- Meeting the challenges of urban congestion, traffic, transit and systems planning is a fundamental requirement for our future economic and social well-being. The iCity project led by Eric Miller at the University of Toronto (in partnership with OCAD University, University of Waterloo and many stakeholders and industry partners, such as IBM, ESRI and Cellant) is providing sophisticated data-analysis and visualization tools for transportation planning. These allow system managers and city planners to better see transportation networks, problems and outages. Other visualizations allow citizens to view proposals for development that could worsen or improve congestion. Actual data sets and simulations are being used to explore scenarios.
- A related project, StudentMove TO, was initiated by four university presidents in the Greater Toronto Area who commissioned OCAD University researchers to develop an overview of student transit and transportation habits and needs to help cities, planners, transportation planners and the universities themselves understand how students get to school. The resulting visualizations will help make better planning decisions about bike lanes, walking routes, transit and mobility between transit zones and modes.
- Working with the digital version of The Globe and Mail, OCAD University used data about article publication time and authorship to create visualizations expressing the sentiment or emotions expressed by different news sections.
- The Care and Condition Monitor is a tablet and smartphone tool developed by Anne Stevens, Hudson Pridham, Steve Szigeti, Bhuvaneswari Arunachalan and Sara Diamond of the Visual Analytics Lab that supports patients, health-care workers and families to set and realize treatment goals and outcomes together, showing changes in patient wellbeing over time.
- Growing awareness of the human impact on environmental conditions has given us a new name for the current geological era: the Anthropocene. A large immersive visual interactive simulation called Chthuluscene allowed many users to simultaneously interact with and multiply images with their smartphones. OCAD University’s Zero Lab created this experience with Public Visualization Studio for the 2015 instalment of Scotiabank Nuit Blanche in Toronto.
Canada has developed significant scientific skills in data analytics within its universities and knowledge industries. However, we need to remember that science, technology, engineering and mathematics (STEM) disciplines are not enough. We need to ensure that we graduate individuals with interpretive and communication skills into the world of Big Data. Children are already learning basic statistics, data analysis, basic infographics and data-visualization skills in the early years of education and in high schools in some parts of Canada and around the world. Young people use available data analysis tools regularly within social media, but they do not necessarily know what’s driving the content recommendations and experiences that are pushed to them. Public education must provide data literacy, data analytics and representation knowledge.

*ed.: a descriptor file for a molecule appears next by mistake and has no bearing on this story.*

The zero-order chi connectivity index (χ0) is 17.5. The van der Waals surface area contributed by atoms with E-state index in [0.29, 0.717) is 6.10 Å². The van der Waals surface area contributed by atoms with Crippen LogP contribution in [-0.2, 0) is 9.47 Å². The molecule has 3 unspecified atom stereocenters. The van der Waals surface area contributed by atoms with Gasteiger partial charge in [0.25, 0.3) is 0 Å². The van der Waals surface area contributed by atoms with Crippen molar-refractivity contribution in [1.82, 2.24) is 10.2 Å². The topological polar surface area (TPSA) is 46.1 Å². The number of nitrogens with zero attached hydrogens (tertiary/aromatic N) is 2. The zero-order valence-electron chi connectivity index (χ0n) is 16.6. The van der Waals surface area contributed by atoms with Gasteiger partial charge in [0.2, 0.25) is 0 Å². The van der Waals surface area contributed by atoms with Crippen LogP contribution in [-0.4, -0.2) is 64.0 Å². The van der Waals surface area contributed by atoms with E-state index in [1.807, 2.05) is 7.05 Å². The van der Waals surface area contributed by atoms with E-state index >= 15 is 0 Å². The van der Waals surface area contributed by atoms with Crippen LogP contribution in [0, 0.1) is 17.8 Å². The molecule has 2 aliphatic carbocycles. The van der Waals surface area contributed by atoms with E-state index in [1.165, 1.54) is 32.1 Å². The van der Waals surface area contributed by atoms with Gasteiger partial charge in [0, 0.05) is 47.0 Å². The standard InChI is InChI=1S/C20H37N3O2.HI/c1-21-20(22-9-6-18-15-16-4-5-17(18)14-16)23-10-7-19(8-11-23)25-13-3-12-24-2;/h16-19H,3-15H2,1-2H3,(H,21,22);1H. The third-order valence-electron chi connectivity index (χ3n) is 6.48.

Art and design universities and programs have leading roles to play. We are beginning to ensure that students in our fields acquire data-literacy skills – numeracy, statistics, analysis and relevant design – as a baseline. As well, specialized schools and programs have built curriculums that provide students with the tools for contextual, historical and critical engagement with data, as a material and as a phenomenon. We have moved from an era of concern about digital access and literacy to what should be a concern about data access and literacy.
We propose the integration of basic data training, management, numeracy, analysis and representational skills as part of the first-year curriculum throughout the college and university system, to then be integrated throughout students’ learning journey. With this knowledge, Canadians will be equipped to succeed in their fields and to contribute as local and global citizens.
The authors thank NSERC, SSHRC, Mitacs, the Ontario Research Fund – Excellence, the Canada Foundation for Innovation and the Ontario Centres for Excellence for supporting their research.Report Typo/Error